Citroën e-Méhari revealed

December 8, 2015 § Leave a comment

Citroen-Mehari.jpg&MaxW=622&cci_ts=20151208101349So today we celebrate the relaunch of the Citroën Mehari: Citroën’s much-loved 2CV-based open-top utility vehicle has been reborn, albeit as a version of the Bolloré Bluesummer – which makes it an electric vehicle, the e-Méhari revealed. Range of 124 miles at city speeds, top speed of 68mph, and destined for car-shares (in dry, warm climates, presumably) much like the Bolloré Bluecar, probably, as well for appropriate fleet deployment (tourist applications have been suggested) plus private sales.

In other news:

  • Nissan is starting smart-grid trials with energy supplier/distributor ENEL, to explore offering vehicle-to-grid tech to European consumers, the extended use of second-life EV batteries for static storage, and designing and evaluating affordable energy/mobility pack offers. Participating Leaf owners can charge at low-demand, cheap-tariff times, with energy stored in the vehicle battery at home during peak times or even sold back to the grid; each car functions as an ‘energy hub’, says Nissan, ‘with the ability to store, use or return electricity to the grid’.
  • And Nissan has also announced this week a partnership with Eaton to develop battery-reuse; the first experimental modules will combine Leaf lithium-ion batteries with Eaton’s power management, control and integration tech and solar PV to create a stand-alone storage/control package which will allow customers to manage energy supply and consumption while either connected to or independent of the grid. Good for integration of renewable energy, good for grid stability and efficiency.
  • Renault’s also doing second-life stuff with French start-up Carwatt, looking at repurposing car batteries into low-cost e-van conversions. And it has also announced this week that it’s working on an app for Zoe owners with energy-provider Eneco, similarly to facilitate charging on renewable electricity at most favourable times. Pilot tests by Eneco in the Netherlands have found that owners can save up to 15% on their electricity costs by using an app, too.
  • Conclusions from the 18-month My Electric Avenue research project (Scottish/Southern Energy Power Distribution, EA Technology): when 40-70% of utility customers have EVs and need to charge their cars at home, only 32% of Britain’s local electricity networks will need upgrades; the ‘Esprit’ demand management system could reduce the cost of the interventions by up to £2.2billion through to 2050. The ‘clusters’ of participating Nissan Leaf drivers modelled the future demand scenarios based on 3.5kW/13-amp home charging; the concerns were around local networks with available capacity of less than 1.5kW per customer. However, rather than replacing underground cables, fitting the Esprit tech can guard against system overload at much lower cost. “However, for this solution to work, car manufacturers and the energy industry will need to work together more closely,” it concludes. Full project reports here.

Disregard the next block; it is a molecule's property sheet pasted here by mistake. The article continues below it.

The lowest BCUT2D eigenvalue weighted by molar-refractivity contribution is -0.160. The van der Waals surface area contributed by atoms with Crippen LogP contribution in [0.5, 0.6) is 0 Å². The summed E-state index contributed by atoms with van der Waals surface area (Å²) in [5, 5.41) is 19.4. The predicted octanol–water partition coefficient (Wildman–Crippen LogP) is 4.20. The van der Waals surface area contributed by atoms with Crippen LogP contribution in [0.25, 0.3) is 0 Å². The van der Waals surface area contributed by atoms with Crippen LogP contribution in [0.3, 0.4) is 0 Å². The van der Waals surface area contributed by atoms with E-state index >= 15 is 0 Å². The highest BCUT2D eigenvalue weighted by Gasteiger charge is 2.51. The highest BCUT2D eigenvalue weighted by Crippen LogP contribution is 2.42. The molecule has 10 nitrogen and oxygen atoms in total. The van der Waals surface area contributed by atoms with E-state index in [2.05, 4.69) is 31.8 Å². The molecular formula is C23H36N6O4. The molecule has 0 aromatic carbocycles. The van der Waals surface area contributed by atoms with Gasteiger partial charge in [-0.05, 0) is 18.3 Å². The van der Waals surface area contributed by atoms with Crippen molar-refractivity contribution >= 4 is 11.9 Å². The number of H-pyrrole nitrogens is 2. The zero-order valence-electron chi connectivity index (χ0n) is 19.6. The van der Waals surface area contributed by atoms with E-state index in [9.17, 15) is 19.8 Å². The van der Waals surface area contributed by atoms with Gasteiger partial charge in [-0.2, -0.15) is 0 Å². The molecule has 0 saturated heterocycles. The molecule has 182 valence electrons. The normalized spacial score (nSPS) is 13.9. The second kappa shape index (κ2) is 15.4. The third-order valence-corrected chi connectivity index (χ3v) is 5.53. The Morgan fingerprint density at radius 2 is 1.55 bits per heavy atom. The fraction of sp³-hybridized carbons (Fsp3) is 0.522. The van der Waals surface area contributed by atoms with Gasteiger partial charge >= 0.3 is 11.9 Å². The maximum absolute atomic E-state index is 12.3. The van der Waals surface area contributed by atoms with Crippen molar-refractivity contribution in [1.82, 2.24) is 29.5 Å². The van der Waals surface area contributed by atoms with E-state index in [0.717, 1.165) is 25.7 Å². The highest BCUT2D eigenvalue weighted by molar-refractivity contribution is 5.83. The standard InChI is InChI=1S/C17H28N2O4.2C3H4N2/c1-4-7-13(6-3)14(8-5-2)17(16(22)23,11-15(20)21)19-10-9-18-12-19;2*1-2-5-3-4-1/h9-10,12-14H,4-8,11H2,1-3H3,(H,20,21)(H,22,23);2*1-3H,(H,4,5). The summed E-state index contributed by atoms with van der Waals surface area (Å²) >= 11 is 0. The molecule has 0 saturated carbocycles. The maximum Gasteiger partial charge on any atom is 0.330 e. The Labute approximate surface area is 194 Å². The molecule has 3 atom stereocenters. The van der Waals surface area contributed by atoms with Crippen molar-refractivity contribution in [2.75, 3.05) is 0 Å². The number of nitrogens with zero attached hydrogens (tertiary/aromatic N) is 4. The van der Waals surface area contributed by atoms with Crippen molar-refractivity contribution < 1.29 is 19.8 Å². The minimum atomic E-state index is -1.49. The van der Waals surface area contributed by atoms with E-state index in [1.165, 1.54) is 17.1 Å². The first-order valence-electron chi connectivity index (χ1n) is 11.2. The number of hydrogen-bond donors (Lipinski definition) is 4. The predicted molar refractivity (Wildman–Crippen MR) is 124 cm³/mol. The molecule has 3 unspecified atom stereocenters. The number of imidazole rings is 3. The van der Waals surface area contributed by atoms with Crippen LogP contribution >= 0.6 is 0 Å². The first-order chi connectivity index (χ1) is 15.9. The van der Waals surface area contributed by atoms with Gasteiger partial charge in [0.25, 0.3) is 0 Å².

• Porsche has confirmed production of the Mission E, its first all-electric car, at “the end of the decade”. This four-door, four-seater had, in the Frankfurt show car, a 600hp-plus power output, an 800-volt charger plus wireless induction-charging capability, and a claimed range of over 500km; 0-62mph acceleration in under 3.5 seconds.
  • Hyundai is to launch a compact/hatchback next year with electric, PHEV and hybrid powertrain options: the Ioniq will be revealed in Korea in January, then seen at the Geneva and New York motor shows.
  • Audi, BMW and Daimler have teamed up – to complete their buy-out (from Nokia) of digital services provider HERE, supplier of real-time mapping data and location-based services, and tech that underpins, for example, automated driving or traffic management. HERE can take data from cars, phones, transport and logistics-sector sources and infrastructural elements to power its mapping, connecting to millions of vehicles; this pooling of resources between the German carmakers should effectively have the potential to more quickly achieve a critical mass of data-providers (sensor-equipped vehicles) by aggregating the data, as well as accelerate the growth of the HERE platform itself and the mobility services which can be created from it.
  • Never mind second-life batteries, how ’bout second-life engines? Ford has developed a plasma coating process said to deliver a 50% reduction in CO2 compared to building an all-new engine, and enabling effective recycling/remanufacturing/reconditioning of old ones.

 

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